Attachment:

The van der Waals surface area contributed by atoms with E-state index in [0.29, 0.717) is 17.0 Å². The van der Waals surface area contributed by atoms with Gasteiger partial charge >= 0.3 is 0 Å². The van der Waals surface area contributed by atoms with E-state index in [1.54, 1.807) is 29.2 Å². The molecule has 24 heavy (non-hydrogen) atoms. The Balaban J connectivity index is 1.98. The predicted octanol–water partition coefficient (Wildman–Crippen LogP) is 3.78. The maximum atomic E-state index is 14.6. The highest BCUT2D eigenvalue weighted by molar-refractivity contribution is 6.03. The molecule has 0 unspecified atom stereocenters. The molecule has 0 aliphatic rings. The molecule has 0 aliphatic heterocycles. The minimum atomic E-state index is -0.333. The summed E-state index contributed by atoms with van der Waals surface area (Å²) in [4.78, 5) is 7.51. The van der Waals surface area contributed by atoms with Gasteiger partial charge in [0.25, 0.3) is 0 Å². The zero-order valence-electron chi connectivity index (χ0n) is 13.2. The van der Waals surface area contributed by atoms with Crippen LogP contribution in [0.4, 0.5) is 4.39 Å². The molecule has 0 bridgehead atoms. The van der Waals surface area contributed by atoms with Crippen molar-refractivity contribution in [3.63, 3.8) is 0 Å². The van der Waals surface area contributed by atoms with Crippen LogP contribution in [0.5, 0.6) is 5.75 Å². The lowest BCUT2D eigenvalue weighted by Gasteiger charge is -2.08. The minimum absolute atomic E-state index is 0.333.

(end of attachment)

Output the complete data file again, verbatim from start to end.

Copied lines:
The van der Waals surface area contributed by atoms with E-state index in [0.29, 0.717) is 17.0 Å². The van der Waals surface area contributed by atoms with Gasteiger partial charge >= 0.3 is 0 Å². The van der Waals surface area contributed by atoms with E-state index in [1.54, 1.807) is 29.2 Å². The molecule has 24 heavy (non-hydrogen) atoms. The Balaban J connectivity index is 1.98. The predicted octanol–water partition coefficient (Wildman–Crippen LogP) is 3.78. The maximum atomic E-state index is 14.6. The highest BCUT2D eigenvalue weighted by molar-refractivity contribution is 6.03. The molecule has 0 unspecified atom stereocenters. The molecule has 0 aliphatic rings. The molecule has 0 aliphatic heterocycles. The minimum atomic E-state index is -0.333. The summed E-state index contributed by atoms with van der Waals surface area (Å²) in [4.78, 5) is 7.51. The van der Waals surface area contributed by atoms with Gasteiger partial charge in [0.25, 0.3) is 0 Å². The zero-order valence-electron chi connectivity index (χ0n) is 13.2. The van der Waals surface area contributed by atoms with Crippen LogP contribution in [0.4, 0.5) is 4.39 Å². The molecule has 0 bridgehead atoms. The van der Waals surface area contributed by atoms with Crippen molar-refractivity contribution in [3.63, 3.8) is 0 Å². The van der Waals surface area contributed by atoms with Crippen LogP contribution in [0.5, 0.6) is 5.75 Å². The lowest BCUT2D eigenvalue weighted by Gasteiger charge is -2.08. The minimum absolute atomic E-state index is 0.333.